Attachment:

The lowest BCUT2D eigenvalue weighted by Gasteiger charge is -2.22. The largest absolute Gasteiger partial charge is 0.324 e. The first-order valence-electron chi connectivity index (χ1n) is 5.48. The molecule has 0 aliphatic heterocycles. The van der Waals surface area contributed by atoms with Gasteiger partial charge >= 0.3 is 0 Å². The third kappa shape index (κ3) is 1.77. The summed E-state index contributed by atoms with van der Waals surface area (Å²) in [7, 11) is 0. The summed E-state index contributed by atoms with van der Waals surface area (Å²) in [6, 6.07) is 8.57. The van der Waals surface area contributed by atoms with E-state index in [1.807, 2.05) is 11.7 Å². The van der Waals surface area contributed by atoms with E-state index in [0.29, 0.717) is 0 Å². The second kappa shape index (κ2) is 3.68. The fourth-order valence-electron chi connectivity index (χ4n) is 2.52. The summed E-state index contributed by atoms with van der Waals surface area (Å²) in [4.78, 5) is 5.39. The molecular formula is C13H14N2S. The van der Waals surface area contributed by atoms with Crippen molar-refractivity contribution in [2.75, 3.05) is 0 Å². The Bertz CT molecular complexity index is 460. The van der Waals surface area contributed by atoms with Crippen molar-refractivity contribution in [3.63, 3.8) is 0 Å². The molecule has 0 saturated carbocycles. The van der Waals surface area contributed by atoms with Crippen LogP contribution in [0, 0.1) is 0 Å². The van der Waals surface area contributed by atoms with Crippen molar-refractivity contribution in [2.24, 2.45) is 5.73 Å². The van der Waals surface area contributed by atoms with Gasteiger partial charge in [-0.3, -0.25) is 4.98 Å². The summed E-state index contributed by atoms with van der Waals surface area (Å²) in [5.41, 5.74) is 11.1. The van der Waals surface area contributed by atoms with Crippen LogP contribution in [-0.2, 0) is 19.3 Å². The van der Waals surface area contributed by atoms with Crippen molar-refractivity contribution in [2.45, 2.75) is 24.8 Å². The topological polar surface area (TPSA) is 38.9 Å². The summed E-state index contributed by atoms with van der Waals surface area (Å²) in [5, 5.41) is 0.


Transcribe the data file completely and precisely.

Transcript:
The lowest BCUT2D eigenvalue weighted by Gasteiger charge is -2.22. The largest absolute Gasteiger partial charge is 0.324 e. The first-order valence-electron chi connectivity index (χ1n) is 5.48. The molecule has 0 aliphatic heterocycles. The van der Waals surface area contributed by atoms with Gasteiger partial charge >= 0.3 is 0 Å². The third kappa shape index (κ3) is 1.77. The summed E-state index contributed by atoms with van der Waals surface area (Å²) in [7, 11) is 0. The summed E-state index contributed by atoms with van der Waals surface area (Å²) in [6, 6.07) is 8.57. The van der Waals surface area contributed by atoms with E-state index in [1.807, 2.05) is 11.7 Å². The van der Waals surface area contributed by atoms with E-state index in [0.29, 0.717) is 0 Å². The second kappa shape index (κ2) is 3.68. The fourth-order valence-electron chi connectivity index (χ4n) is 2.52. The summed E-state index contributed by atoms with van der Waals surface area (Å²) in [4.78, 5) is 5.39. The molecular formula is C13H14N2S. The van der Waals surface area contributed by atoms with Crippen molar-refractivity contribution in [2.75, 3.05) is 0 Å². The Bertz CT molecular complexity index is 460. The van der Waals surface area contributed by atoms with Crippen molar-refractivity contribution in [3.63, 3.8) is 0 Å². The molecule has 0 saturated carbocycles. The van der Waals surface area contributed by atoms with Crippen LogP contribution in [0, 0.1) is 0 Å². The van der Waals surface area contributed by atoms with Crippen molar-refractivity contribution in [2.24, 2.45) is 5.73 Å². The van der Waals surface area contributed by atoms with Gasteiger partial charge in [-0.3, -0.25) is 4.98 Å². The summed E-state index contributed by atoms with van der Waals surface area (Å²) in [5.41, 5.74) is 11.1. The van der Waals surface area contributed by atoms with Crippen LogP contribution in [-0.2, 0) is 19.3 Å². The van der Waals surface area contributed by atoms with Crippen molar-refractivity contribution in [2.45, 2.75) is 24.8 Å². The topological polar surface area (TPSA) is 38.9 Å². The summed E-state index contributed by atoms with van der Waals surface area (Å²) in [5, 5.41) is 0.